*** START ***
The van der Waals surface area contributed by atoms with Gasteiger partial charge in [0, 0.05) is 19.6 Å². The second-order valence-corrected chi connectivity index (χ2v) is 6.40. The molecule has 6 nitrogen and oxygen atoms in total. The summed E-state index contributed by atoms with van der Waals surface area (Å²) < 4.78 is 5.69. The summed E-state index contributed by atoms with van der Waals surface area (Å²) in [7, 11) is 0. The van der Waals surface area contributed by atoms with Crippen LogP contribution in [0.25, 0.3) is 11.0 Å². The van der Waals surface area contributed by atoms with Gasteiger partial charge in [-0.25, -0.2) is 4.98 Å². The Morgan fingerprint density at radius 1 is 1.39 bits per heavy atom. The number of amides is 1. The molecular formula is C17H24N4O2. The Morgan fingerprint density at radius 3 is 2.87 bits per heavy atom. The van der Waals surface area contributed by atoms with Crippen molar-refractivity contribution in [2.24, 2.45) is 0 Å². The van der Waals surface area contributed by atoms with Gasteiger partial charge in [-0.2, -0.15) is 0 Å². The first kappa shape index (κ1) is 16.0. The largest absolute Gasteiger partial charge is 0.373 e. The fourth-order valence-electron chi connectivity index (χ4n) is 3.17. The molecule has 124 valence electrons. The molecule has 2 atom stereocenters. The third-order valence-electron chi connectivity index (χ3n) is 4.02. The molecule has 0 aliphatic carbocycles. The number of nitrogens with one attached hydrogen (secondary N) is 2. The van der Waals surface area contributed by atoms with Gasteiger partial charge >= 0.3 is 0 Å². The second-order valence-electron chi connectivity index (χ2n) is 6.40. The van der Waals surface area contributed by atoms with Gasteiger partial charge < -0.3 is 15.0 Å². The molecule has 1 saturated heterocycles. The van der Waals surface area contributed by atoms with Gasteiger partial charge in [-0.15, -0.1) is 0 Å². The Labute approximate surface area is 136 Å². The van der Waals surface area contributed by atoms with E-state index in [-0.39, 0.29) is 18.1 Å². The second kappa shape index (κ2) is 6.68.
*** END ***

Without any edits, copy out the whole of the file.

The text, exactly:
The van der Waals surface area contributed by atoms with Gasteiger partial charge in [0, 0.05) is 19.6 Å². The second-order valence-corrected chi connectivity index (χ2v) is 6.40. The molecule has 6 nitrogen and oxygen atoms in total. The summed E-state index contributed by atoms with van der Waals surface area (Å²) < 4.78 is 5.69. The summed E-state index contributed by atoms with van der Waals surface area (Å²) in [7, 11) is 0. The van der Waals surface area contributed by atoms with Crippen LogP contribution in [0.25, 0.3) is 11.0 Å². The van der Waals surface area contributed by atoms with Gasteiger partial charge in [-0.25, -0.2) is 4.98 Å². The Morgan fingerprint density at radius 1 is 1.39 bits per heavy atom. The number of amides is 1. The molecular formula is C17H24N4O2. The Morgan fingerprint density at radius 3 is 2.87 bits per heavy atom. The van der Waals surface area contributed by atoms with Crippen molar-refractivity contribution in [2.24, 2.45) is 0 Å². The van der Waals surface area contributed by atoms with Gasteiger partial charge in [-0.2, -0.15) is 0 Å². The first kappa shape index (κ1) is 16.0. The largest absolute Gasteiger partial charge is 0.373 e. The fourth-order valence-electron chi connectivity index (χ4n) is 3.17. The molecule has 124 valence electrons. The molecule has 2 atom stereocenters. The third-order valence-electron chi connectivity index (χ3n) is 4.02. The molecule has 0 aliphatic carbocycles. The number of nitrogens with one attached hydrogen (secondary N) is 2. The van der Waals surface area contributed by atoms with Gasteiger partial charge >= 0.3 is 0 Å². The second-order valence-electron chi connectivity index (χ2n) is 6.40. The van der Waals surface area contributed by atoms with Gasteiger partial charge < -0.3 is 15.0 Å². The molecule has 1 saturated heterocycles. The van der Waals surface area contributed by atoms with Gasteiger partial charge in [-0.15, -0.1) is 0 Å². The Labute approximate surface area is 136 Å². The van der Waals surface area contributed by atoms with E-state index in [-0.39, 0.29) is 18.1 Å². The second kappa shape index (κ2) is 6.68.